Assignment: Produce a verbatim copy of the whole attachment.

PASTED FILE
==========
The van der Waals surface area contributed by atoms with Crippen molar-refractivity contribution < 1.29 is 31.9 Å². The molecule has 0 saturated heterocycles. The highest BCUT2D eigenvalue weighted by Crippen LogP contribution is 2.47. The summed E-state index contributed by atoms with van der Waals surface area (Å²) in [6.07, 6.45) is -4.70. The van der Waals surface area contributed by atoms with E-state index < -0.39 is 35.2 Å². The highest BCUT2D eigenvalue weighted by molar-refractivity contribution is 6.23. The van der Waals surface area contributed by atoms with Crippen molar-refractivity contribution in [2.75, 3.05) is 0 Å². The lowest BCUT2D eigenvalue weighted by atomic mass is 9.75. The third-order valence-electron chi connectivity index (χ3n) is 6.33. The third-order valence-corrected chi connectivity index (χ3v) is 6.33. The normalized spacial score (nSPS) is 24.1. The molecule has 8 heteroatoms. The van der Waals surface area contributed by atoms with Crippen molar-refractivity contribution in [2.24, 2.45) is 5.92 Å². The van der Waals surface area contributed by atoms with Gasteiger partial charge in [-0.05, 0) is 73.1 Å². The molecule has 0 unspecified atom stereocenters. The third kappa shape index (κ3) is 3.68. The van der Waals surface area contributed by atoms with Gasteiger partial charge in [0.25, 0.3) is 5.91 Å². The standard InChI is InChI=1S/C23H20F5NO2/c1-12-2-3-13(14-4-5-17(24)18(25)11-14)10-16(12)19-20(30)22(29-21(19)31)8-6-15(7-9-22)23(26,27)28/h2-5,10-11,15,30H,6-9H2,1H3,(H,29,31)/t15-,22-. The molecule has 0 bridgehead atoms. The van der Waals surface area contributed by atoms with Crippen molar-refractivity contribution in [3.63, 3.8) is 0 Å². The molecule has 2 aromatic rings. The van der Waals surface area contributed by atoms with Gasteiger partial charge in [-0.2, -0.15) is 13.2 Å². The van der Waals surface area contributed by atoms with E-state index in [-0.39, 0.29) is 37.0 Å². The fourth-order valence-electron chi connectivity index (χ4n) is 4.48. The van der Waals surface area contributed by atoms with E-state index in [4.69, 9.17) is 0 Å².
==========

The van der Waals surface area contributed by atoms with Crippen molar-refractivity contribution < 1.29 is 31.9 Å². The molecule has 0 saturated heterocycles. The highest BCUT2D eigenvalue weighted by Crippen LogP contribution is 2.47. The summed E-state index contributed by atoms with van der Waals surface area (Å²) in [6.07, 6.45) is -4.70. The van der Waals surface area contributed by atoms with E-state index < -0.39 is 35.2 Å². The highest BCUT2D eigenvalue weighted by molar-refractivity contribution is 6.23. The van der Waals surface area contributed by atoms with Crippen molar-refractivity contribution in [2.75, 3.05) is 0 Å². The lowest BCUT2D eigenvalue weighted by atomic mass is 9.75. The third-order valence-electron chi connectivity index (χ3n) is 6.33. The third-order valence-corrected chi connectivity index (χ3v) is 6.33. The normalized spacial score (nSPS) is 24.1. The molecule has 8 heteroatoms. The van der Waals surface area contributed by atoms with Crippen molar-refractivity contribution in [2.24, 2.45) is 5.92 Å². The van der Waals surface area contributed by atoms with Gasteiger partial charge in [-0.05, 0) is 73.1 Å². The molecule has 0 unspecified atom stereocenters. The third kappa shape index (κ3) is 3.68. The van der Waals surface area contributed by atoms with Gasteiger partial charge in [0.25, 0.3) is 5.91 Å². The standard InChI is InChI=1S/C23H20F5NO2/c1-12-2-3-13(14-4-5-17(24)18(25)11-14)10-16(12)19-20(30)22(29-21(19)31)8-6-15(7-9-22)23(26,27)28/h2-5,10-11,15,30H,6-9H2,1H3,(H,29,31)/t15-,22-. The molecule has 0 bridgehead atoms. The van der Waals surface area contributed by atoms with Crippen molar-refractivity contribution in [3.63, 3.8) is 0 Å². The molecule has 2 aromatic rings. The van der Waals surface area contributed by atoms with Gasteiger partial charge in [-0.2, -0.15) is 13.2 Å². The van der Waals surface area contributed by atoms with E-state index in [-0.39, 0.29) is 37.0 Å². The fourth-order valence-electron chi connectivity index (χ4n) is 4.48. The van der Waals surface area contributed by atoms with E-state index in [4.69, 9.17) is 0 Å².